The Dog that Didn’t Bark

Steve Balch

What the 2018 Election Means for Higher Education

When the 116th Congress is seated in January, political control will be divided, with Democrats holding a majority in the House and Republicans in the Senate. What does this mean for higher education? We asked a few NAS members to weigh in. Other articles in the series are, Focus on Reining in the American Bar AssociationTime to Found a New UniversityWork on Federal Student Aid Reform and Free Speech, and Reform by Executive Order

The Dog that Didn’t Bark

The main significance of the recent midterms is not what happened but what didn’t. It’s a case of the “dog that didn’t bark.”

Many saw the 2016 election as a political turning point: America’s plebs finally slapping down its arrogant out-of-touch elites. Was that right? Was Donald Trump’s victory the beginning of a genuine political realignment? Are the flyovers really mad as hell and not going to take it anymore? Or was 2016 just a speed bump on the road to a brave new world? The midterms offered something of a test.

None of these questions was dispositively answered. What happens in 2020 will be more decisive. Nevertheless the dog that might have barked didn’t. The strong 2016 showing that Trump made in Middle America didn’t repeat itself in the midterms.

The 2018 midterms did manage to mobilize the electorate. Feelings and turnout on both sides of the partisan divide were very strong. Trump is a polarizing president, besieged by negative media coverage and general establishment animus, but also possessing a devoted following that he whipped up at impressively large rallies. Not surprisingly, the total midterm turnout was higher than in any other midterm since the 1960s.

Yet the Democratic turnout was much bigger than the Republicans. Compared to the last midterm the GOP vote grew by about 25% - a notable increase. The Democratic total, however, went up by more than 70% – an enormous surge. The Democrats actually came within about 1,000,000 votes of matching their congressional total in the 2016 presidential election. The Republicans fell about 13,000,000 short of that mark. More detailed breakdowns show Republicans trailing considerably behind in their share of female, young, suburban and minority voters.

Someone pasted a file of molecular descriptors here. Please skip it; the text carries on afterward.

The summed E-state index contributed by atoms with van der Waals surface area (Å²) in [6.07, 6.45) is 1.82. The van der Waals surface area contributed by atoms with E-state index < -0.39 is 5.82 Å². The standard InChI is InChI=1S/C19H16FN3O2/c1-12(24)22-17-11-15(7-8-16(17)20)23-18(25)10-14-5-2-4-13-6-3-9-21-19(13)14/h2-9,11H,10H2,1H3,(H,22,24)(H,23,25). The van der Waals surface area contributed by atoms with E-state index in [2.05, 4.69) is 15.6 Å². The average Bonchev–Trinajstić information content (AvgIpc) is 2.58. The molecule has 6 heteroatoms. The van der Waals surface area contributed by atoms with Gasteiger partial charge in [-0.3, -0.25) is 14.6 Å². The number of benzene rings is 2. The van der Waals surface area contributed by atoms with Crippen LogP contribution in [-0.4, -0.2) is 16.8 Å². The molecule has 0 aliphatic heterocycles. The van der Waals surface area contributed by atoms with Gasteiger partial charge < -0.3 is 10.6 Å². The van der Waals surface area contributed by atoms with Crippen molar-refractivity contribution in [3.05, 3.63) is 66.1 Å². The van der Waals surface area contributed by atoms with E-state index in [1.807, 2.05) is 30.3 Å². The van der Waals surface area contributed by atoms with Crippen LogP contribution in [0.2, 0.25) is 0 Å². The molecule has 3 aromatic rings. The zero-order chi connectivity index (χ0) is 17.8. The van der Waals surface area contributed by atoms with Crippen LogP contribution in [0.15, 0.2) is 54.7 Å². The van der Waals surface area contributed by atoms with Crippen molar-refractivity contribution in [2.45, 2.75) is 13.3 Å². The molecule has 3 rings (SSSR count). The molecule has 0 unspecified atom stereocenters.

Does this put paid to the idea that a new “Make America Great Again” governing majority is aborning? Well, it’s not over till it’s over and President Trump’s term has two years left to run. Obviously, a great deal could still happen.

But one can’t help thinking that Trump’s best innings are behind him. His first two years in office saw the good times roll, which can’t be kept up forever. With Congress no longer under full Republican sway, the possibility of achieving more legislatively – court appointments aside – is next to nil. His main campaign promise, The Wall, remains unbuilt. And the lynch mob atmosphere among the best and brightest appears undiminished.

President Trump has one undoubted political skill – he knows how to attract personal attention. His fans love his spectacles especially because they simultaneously give his foes the fits. But by itself that’s not sufficient to produce a realignment. If there is going to be a MAGA majority, the midterms failed to augur it. There may be a better case that they foreshadow the reverse.

What does this mean for federal high education policy? It certainly makes it unlikely that there will be a revision of the 2008 Higher Education Act during the next Congress and, if there is, not with the strengthened protections for campus free speech or reform of accreditation that the NAS has been promoting. House Democrats will also find a variety of ways to harass Betsy DeVos’ Department of Education.

America’s higher education establishment on the other hand is emitting a loud sigh of relief. For it a “Make America Great Again” America is the ultimate nightmare. It can slumber more peacefully for the nonce.

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